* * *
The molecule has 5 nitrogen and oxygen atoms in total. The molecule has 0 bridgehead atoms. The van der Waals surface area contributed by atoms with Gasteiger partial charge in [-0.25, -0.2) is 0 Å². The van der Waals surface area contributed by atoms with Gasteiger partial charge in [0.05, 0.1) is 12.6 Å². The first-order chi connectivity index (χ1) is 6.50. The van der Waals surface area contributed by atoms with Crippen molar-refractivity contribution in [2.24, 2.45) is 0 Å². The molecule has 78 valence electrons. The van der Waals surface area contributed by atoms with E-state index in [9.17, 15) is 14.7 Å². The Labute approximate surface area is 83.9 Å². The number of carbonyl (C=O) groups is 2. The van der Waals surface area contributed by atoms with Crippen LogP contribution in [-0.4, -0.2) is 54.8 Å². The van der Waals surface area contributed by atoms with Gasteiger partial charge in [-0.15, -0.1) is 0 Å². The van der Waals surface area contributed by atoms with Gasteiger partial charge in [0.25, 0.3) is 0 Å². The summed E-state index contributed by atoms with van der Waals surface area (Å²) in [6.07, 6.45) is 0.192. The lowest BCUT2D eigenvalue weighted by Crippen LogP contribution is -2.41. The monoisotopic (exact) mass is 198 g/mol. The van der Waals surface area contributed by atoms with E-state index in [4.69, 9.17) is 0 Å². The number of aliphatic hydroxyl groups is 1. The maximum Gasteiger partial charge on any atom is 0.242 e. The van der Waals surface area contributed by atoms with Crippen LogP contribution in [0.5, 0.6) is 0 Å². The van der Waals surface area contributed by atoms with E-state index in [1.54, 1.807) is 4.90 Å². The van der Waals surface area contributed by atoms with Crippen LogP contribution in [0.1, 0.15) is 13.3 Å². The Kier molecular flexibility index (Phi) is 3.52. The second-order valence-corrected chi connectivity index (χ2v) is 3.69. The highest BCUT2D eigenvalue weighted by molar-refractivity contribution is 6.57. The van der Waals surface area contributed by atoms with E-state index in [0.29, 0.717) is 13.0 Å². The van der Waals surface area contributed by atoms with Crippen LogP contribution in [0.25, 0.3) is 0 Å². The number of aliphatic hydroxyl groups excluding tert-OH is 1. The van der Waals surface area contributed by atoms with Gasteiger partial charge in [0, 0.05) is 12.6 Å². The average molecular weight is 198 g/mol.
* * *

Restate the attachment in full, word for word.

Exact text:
The molecule has 5 nitrogen and oxygen atoms in total. The molecule has 0 bridgehead atoms. The van der Waals surface area contributed by atoms with Gasteiger partial charge in [-0.25, -0.2) is 0 Å². The van der Waals surface area contributed by atoms with Gasteiger partial charge in [0.05, 0.1) is 12.6 Å². The first-order chi connectivity index (χ1) is 6.50. The van der Waals surface area contributed by atoms with Crippen molar-refractivity contribution in [2.24, 2.45) is 0 Å². The molecule has 78 valence electrons. The van der Waals surface area contributed by atoms with E-state index in [9.17, 15) is 14.7 Å². The Labute approximate surface area is 83.9 Å². The number of carbonyl (C=O) groups is 2. The van der Waals surface area contributed by atoms with Crippen LogP contribution in [-0.4, -0.2) is 54.8 Å². The van der Waals surface area contributed by atoms with Gasteiger partial charge in [-0.15, -0.1) is 0 Å². The van der Waals surface area contributed by atoms with Gasteiger partial charge in [0.25, 0.3) is 0 Å². The summed E-state index contributed by atoms with van der Waals surface area (Å²) in [6.07, 6.45) is 0.192. The lowest BCUT2D eigenvalue weighted by Crippen LogP contribution is -2.41. The monoisotopic (exact) mass is 198 g/mol. The van der Waals surface area contributed by atoms with E-state index in [4.69, 9.17) is 0 Å². The number of aliphatic hydroxyl groups is 1. The maximum Gasteiger partial charge on any atom is 0.242 e. The van der Waals surface area contributed by atoms with Crippen LogP contribution in [0.5, 0.6) is 0 Å². The van der Waals surface area contributed by atoms with E-state index in [1.54, 1.807) is 4.90 Å². The van der Waals surface area contributed by atoms with Crippen LogP contribution in [0.1, 0.15) is 13.3 Å². The Kier molecular flexibility index (Phi) is 3.52. The second-order valence-corrected chi connectivity index (χ2v) is 3.69. The highest BCUT2D eigenvalue weighted by molar-refractivity contribution is 6.57. The van der Waals surface area contributed by atoms with E-state index in [0.29, 0.717) is 13.0 Å². The van der Waals surface area contributed by atoms with Crippen LogP contribution in [0.25, 0.3) is 0 Å². The number of aliphatic hydroxyl groups excluding tert-OH is 1. The van der Waals surface area contributed by atoms with Gasteiger partial charge in [0, 0.05) is 12.6 Å². The average molecular weight is 198 g/mol.